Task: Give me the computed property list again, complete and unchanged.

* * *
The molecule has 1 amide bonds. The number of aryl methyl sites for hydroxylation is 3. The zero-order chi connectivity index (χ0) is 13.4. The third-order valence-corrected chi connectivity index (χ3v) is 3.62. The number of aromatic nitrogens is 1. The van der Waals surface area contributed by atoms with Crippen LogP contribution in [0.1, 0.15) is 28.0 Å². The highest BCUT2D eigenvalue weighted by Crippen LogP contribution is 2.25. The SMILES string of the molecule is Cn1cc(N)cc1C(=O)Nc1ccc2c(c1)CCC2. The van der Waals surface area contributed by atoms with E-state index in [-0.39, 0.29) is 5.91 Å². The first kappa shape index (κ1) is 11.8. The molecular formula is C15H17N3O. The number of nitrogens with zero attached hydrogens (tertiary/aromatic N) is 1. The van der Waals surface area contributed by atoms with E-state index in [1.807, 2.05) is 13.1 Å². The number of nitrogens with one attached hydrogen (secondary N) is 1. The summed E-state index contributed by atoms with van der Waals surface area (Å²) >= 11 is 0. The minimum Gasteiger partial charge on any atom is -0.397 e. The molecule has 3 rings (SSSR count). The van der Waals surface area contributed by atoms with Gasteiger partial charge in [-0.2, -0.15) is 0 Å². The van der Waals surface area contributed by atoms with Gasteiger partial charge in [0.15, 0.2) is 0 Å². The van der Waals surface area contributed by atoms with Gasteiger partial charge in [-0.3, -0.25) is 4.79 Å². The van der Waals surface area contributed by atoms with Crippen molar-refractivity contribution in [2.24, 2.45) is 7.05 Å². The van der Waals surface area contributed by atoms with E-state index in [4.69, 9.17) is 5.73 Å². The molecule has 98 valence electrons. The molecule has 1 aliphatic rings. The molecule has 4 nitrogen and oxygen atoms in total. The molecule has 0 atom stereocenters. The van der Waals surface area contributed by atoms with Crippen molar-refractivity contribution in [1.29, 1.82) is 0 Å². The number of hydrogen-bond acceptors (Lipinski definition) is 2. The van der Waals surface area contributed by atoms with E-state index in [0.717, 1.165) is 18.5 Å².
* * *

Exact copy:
The molecule has 1 amide bonds. The number of aryl methyl sites for hydroxylation is 3. The zero-order chi connectivity index (χ0) is 13.4. The third-order valence-corrected chi connectivity index (χ3v) is 3.62. The number of aromatic nitrogens is 1. The van der Waals surface area contributed by atoms with Crippen LogP contribution in [0.1, 0.15) is 28.0 Å². The highest BCUT2D eigenvalue weighted by Crippen LogP contribution is 2.25. The SMILES string of the molecule is Cn1cc(N)cc1C(=O)Nc1ccc2c(c1)CCC2. The van der Waals surface area contributed by atoms with E-state index in [-0.39, 0.29) is 5.91 Å². The first kappa shape index (κ1) is 11.8. The molecular formula is C15H17N3O. The number of nitrogens with zero attached hydrogens (tertiary/aromatic N) is 1. The van der Waals surface area contributed by atoms with E-state index in [1.807, 2.05) is 13.1 Å². The number of nitrogens with one attached hydrogen (secondary N) is 1. The summed E-state index contributed by atoms with van der Waals surface area (Å²) >= 11 is 0. The minimum Gasteiger partial charge on any atom is -0.397 e. The molecule has 3 rings (SSSR count). The van der Waals surface area contributed by atoms with Gasteiger partial charge in [-0.2, -0.15) is 0 Å². The van der Waals surface area contributed by atoms with Gasteiger partial charge in [0.15, 0.2) is 0 Å². The van der Waals surface area contributed by atoms with Gasteiger partial charge in [-0.3, -0.25) is 4.79 Å². The van der Waals surface area contributed by atoms with Crippen molar-refractivity contribution in [2.24, 2.45) is 7.05 Å². The van der Waals surface area contributed by atoms with E-state index in [4.69, 9.17) is 5.73 Å². The molecule has 98 valence electrons. The molecule has 1 aliphatic rings. The molecule has 4 nitrogen and oxygen atoms in total. The molecule has 0 atom stereocenters. The van der Waals surface area contributed by atoms with Crippen molar-refractivity contribution in [1.29, 1.82) is 0 Å². The number of hydrogen-bond acceptors (Lipinski definition) is 2. The van der Waals surface area contributed by atoms with E-state index in [0.717, 1.165) is 18.5 Å².